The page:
In the UK on the other hand, the likelihood of getting a full ride is slim to none. Most students pay tuition and cover their own living expenses. There are exceptions of course: the Clarendon, Rhodes, and Gates-Cambridge Scholarships, etc. But these are very limited. Even if you do get one, the stipend is lower than most US stipends despite the UK being more expensive (real estate in Oxford and Cambridge is an ongoing issue). The upside? Tuition is somewhat cheaper across the board, depending on your field. This image below shows a list of the first few programs at Oxford University with associated tuition fees for 2016/2017. They do not include college fees, which vary by college (you do not have a choice which college you’re assigned to). They’re generally in the £2-3,000 per year range. These costs do not include living expenses, which you’d have to pay for personally. As you can see the cost of attending can vary widely based on whether or not you’re domestic / international or a Masters / Dphil student.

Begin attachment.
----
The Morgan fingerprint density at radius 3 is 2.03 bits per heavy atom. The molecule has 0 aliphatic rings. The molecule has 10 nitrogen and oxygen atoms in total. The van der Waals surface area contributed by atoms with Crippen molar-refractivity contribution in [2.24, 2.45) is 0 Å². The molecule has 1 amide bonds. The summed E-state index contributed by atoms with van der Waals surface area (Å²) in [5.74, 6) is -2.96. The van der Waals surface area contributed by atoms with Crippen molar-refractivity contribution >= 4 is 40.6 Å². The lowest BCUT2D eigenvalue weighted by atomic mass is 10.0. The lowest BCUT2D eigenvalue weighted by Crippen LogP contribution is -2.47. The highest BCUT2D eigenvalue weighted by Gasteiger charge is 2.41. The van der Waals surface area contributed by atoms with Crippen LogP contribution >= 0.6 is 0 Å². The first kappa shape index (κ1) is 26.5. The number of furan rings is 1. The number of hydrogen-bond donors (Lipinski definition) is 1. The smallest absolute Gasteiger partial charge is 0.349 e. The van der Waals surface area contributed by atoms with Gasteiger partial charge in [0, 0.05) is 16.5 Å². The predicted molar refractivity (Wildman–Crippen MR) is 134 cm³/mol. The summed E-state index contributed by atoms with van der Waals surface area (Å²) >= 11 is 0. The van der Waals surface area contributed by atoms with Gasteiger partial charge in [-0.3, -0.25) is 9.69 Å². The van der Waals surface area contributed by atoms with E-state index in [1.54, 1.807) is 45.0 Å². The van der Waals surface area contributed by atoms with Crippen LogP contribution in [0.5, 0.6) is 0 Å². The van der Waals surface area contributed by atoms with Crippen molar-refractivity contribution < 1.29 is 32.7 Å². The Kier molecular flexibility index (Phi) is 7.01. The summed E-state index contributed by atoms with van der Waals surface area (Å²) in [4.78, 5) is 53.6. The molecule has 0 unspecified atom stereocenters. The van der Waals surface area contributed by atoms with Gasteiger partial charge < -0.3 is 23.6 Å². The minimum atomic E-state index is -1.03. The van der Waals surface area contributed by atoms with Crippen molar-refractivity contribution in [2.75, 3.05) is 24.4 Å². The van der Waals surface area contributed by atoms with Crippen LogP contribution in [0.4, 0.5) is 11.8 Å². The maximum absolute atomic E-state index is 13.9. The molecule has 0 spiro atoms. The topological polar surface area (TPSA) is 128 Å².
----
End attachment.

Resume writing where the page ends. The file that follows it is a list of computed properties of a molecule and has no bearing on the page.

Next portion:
graduate application differences

 

Deadlines

One of the most obvious graduate application differences between UK and US graduate programs is their deadline structure. The UK is fond of a rolling admissions setup. This means that most programs have 3 different deadlines: one in the fall, one in winter (usually late January), and one in spring. The winter deadline is usually the deadline if you wish to be considered for financial aid. The tricky part in the UK is that you won’t find out about funding until after the very last deadline. This means you could be accepted in November, but not find out if you received any financial support until May, long after US program deadlines. This can make decisions tricky.